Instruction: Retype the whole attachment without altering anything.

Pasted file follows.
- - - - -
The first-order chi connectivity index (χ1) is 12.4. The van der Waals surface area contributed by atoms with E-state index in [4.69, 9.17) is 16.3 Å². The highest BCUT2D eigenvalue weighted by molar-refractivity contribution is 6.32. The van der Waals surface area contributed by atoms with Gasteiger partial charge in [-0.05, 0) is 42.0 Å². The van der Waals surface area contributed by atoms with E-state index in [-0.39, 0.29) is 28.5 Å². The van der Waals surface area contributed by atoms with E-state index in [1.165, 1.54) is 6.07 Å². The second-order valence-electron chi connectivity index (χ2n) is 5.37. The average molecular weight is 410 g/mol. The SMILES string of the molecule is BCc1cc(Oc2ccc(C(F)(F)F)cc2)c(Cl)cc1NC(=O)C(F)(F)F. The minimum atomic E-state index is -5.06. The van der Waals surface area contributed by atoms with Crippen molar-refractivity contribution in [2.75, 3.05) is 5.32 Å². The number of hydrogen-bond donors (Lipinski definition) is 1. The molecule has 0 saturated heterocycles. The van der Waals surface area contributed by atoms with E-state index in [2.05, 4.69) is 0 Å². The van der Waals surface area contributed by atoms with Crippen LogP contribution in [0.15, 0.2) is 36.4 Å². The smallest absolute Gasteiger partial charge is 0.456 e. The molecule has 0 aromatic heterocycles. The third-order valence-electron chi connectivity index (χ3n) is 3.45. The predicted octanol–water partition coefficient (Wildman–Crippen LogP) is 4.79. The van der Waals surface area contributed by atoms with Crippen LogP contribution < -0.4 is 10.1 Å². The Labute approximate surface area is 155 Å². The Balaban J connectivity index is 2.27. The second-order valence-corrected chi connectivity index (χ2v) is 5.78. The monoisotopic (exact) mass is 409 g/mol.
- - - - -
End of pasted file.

The first-order chi connectivity index (χ1) is 12.4. The van der Waals surface area contributed by atoms with E-state index in [4.69, 9.17) is 16.3 Å². The highest BCUT2D eigenvalue weighted by molar-refractivity contribution is 6.32. The van der Waals surface area contributed by atoms with Gasteiger partial charge in [-0.05, 0) is 42.0 Å². The van der Waals surface area contributed by atoms with E-state index in [-0.39, 0.29) is 28.5 Å². The van der Waals surface area contributed by atoms with E-state index in [1.165, 1.54) is 6.07 Å². The second-order valence-electron chi connectivity index (χ2n) is 5.37. The average molecular weight is 410 g/mol. The SMILES string of the molecule is BCc1cc(Oc2ccc(C(F)(F)F)cc2)c(Cl)cc1NC(=O)C(F)(F)F. The minimum atomic E-state index is -5.06. The van der Waals surface area contributed by atoms with Crippen molar-refractivity contribution in [2.75, 3.05) is 5.32 Å². The number of hydrogen-bond donors (Lipinski definition) is 1. The molecule has 0 saturated heterocycles. The van der Waals surface area contributed by atoms with E-state index in [2.05, 4.69) is 0 Å². The van der Waals surface area contributed by atoms with Crippen LogP contribution in [0.15, 0.2) is 36.4 Å². The smallest absolute Gasteiger partial charge is 0.456 e. The molecule has 0 aromatic heterocycles. The third-order valence-electron chi connectivity index (χ3n) is 3.45. The predicted octanol–water partition coefficient (Wildman–Crippen LogP) is 4.79. The van der Waals surface area contributed by atoms with Crippen LogP contribution < -0.4 is 10.1 Å². The Labute approximate surface area is 155 Å². The Balaban J connectivity index is 2.27. The second-order valence-corrected chi connectivity index (χ2v) is 5.78. The monoisotopic (exact) mass is 409 g/mol.